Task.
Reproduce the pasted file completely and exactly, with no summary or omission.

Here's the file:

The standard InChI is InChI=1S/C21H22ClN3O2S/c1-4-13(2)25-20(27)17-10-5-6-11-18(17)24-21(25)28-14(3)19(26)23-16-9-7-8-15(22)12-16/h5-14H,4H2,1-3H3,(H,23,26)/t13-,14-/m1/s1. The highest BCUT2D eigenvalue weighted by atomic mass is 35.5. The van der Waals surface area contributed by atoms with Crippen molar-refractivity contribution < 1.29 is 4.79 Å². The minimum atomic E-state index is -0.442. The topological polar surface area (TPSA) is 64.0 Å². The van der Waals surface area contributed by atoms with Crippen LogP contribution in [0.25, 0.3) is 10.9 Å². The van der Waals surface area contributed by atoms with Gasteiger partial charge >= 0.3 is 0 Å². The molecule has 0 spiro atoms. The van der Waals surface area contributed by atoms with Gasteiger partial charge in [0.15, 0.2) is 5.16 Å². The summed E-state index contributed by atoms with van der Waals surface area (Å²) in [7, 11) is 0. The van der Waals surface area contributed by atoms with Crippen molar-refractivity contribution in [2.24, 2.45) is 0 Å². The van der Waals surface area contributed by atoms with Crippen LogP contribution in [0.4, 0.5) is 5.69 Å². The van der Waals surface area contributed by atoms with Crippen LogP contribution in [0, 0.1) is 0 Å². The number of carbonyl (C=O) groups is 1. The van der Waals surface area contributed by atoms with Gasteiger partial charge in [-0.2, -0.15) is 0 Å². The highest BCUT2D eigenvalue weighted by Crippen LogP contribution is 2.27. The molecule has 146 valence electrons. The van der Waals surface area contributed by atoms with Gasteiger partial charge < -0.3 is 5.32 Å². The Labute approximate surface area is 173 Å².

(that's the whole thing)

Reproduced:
The standard InChI is InChI=1S/C21H22ClN3O2S/c1-4-13(2)25-20(27)17-10-5-6-11-18(17)24-21(25)28-14(3)19(26)23-16-9-7-8-15(22)12-16/h5-14H,4H2,1-3H3,(H,23,26)/t13-,14-/m1/s1. The highest BCUT2D eigenvalue weighted by atomic mass is 35.5. The van der Waals surface area contributed by atoms with Crippen molar-refractivity contribution < 1.29 is 4.79 Å². The minimum atomic E-state index is -0.442. The topological polar surface area (TPSA) is 64.0 Å². The van der Waals surface area contributed by atoms with Crippen LogP contribution in [0.25, 0.3) is 10.9 Å². The van der Waals surface area contributed by atoms with Gasteiger partial charge >= 0.3 is 0 Å². The molecule has 0 spiro atoms. The van der Waals surface area contributed by atoms with Gasteiger partial charge in [0.15, 0.2) is 5.16 Å². The summed E-state index contributed by atoms with van der Waals surface area (Å²) in [7, 11) is 0. The van der Waals surface area contributed by atoms with Crippen molar-refractivity contribution in [2.24, 2.45) is 0 Å². The van der Waals surface area contributed by atoms with Crippen LogP contribution in [0.4, 0.5) is 5.69 Å². The van der Waals surface area contributed by atoms with Crippen LogP contribution in [0, 0.1) is 0 Å². The number of carbonyl (C=O) groups is 1. The van der Waals surface area contributed by atoms with Gasteiger partial charge in [-0.2, -0.15) is 0 Å². The highest BCUT2D eigenvalue weighted by Crippen LogP contribution is 2.27. The molecule has 146 valence electrons. The van der Waals surface area contributed by atoms with Gasteiger partial charge < -0.3 is 5.32 Å². The Labute approximate surface area is 173 Å².